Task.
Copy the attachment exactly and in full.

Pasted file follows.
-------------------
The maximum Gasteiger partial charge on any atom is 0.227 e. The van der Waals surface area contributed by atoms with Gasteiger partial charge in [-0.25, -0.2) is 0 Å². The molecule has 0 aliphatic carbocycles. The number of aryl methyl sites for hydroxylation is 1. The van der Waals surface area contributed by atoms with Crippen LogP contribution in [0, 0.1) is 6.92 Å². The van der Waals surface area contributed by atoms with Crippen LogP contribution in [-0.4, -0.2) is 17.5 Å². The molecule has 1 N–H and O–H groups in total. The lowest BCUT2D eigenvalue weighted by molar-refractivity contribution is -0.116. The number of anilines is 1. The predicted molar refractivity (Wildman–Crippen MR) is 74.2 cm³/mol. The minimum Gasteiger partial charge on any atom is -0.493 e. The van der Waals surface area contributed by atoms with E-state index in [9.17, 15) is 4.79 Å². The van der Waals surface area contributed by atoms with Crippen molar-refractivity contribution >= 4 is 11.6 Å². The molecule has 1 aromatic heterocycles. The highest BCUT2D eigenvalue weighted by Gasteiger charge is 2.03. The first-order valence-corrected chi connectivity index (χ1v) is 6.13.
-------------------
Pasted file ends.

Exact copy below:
The maximum Gasteiger partial charge on any atom is 0.227 e. The van der Waals surface area contributed by atoms with Gasteiger partial charge in [-0.25, -0.2) is 0 Å². The molecule has 0 aliphatic carbocycles. The number of aryl methyl sites for hydroxylation is 1. The van der Waals surface area contributed by atoms with Crippen LogP contribution in [0, 0.1) is 6.92 Å². The van der Waals surface area contributed by atoms with Crippen LogP contribution in [-0.4, -0.2) is 17.5 Å². The molecule has 1 N–H and O–H groups in total. The lowest BCUT2D eigenvalue weighted by molar-refractivity contribution is -0.116. The number of anilines is 1. The predicted molar refractivity (Wildman–Crippen MR) is 74.2 cm³/mol. The minimum Gasteiger partial charge on any atom is -0.493 e. The van der Waals surface area contributed by atoms with E-state index in [9.17, 15) is 4.79 Å². The van der Waals surface area contributed by atoms with Crippen molar-refractivity contribution >= 4 is 11.6 Å². The molecule has 1 aromatic heterocycles. The highest BCUT2D eigenvalue weighted by Gasteiger charge is 2.03. The first-order valence-corrected chi connectivity index (χ1v) is 6.13.